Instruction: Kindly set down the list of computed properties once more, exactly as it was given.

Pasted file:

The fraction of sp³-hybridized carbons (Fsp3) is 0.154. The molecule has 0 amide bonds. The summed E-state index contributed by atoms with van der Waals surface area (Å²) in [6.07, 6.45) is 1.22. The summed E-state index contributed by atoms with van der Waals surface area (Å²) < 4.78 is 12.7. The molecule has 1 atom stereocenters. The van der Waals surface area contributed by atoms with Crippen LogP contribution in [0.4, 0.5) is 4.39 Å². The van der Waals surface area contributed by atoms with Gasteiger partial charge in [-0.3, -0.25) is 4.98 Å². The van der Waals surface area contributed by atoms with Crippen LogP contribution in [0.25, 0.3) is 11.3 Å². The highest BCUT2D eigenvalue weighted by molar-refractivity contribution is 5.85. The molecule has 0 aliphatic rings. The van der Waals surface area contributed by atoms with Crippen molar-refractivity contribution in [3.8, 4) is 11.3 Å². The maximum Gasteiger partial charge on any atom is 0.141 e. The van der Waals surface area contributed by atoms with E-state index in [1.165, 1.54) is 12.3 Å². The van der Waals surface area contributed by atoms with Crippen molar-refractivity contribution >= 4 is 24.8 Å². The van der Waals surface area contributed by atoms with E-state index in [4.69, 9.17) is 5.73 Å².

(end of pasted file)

The fraction of sp³-hybridized carbons (Fsp3) is 0.154. The molecule has 0 amide bonds. The summed E-state index contributed by atoms with van der Waals surface area (Å²) in [6.07, 6.45) is 1.22. The summed E-state index contributed by atoms with van der Waals surface area (Å²) < 4.78 is 12.7. The molecule has 1 atom stereocenters. The van der Waals surface area contributed by atoms with Crippen LogP contribution in [0.4, 0.5) is 4.39 Å². The van der Waals surface area contributed by atoms with Gasteiger partial charge in [-0.3, -0.25) is 4.98 Å². The van der Waals surface area contributed by atoms with Crippen LogP contribution in [0.25, 0.3) is 11.3 Å². The highest BCUT2D eigenvalue weighted by molar-refractivity contribution is 5.85. The molecule has 0 aliphatic rings. The van der Waals surface area contributed by atoms with Crippen molar-refractivity contribution in [3.8, 4) is 11.3 Å². The maximum Gasteiger partial charge on any atom is 0.141 e. The van der Waals surface area contributed by atoms with E-state index in [1.165, 1.54) is 12.3 Å². The van der Waals surface area contributed by atoms with Crippen molar-refractivity contribution >= 4 is 24.8 Å². The van der Waals surface area contributed by atoms with E-state index in [4.69, 9.17) is 5.73 Å².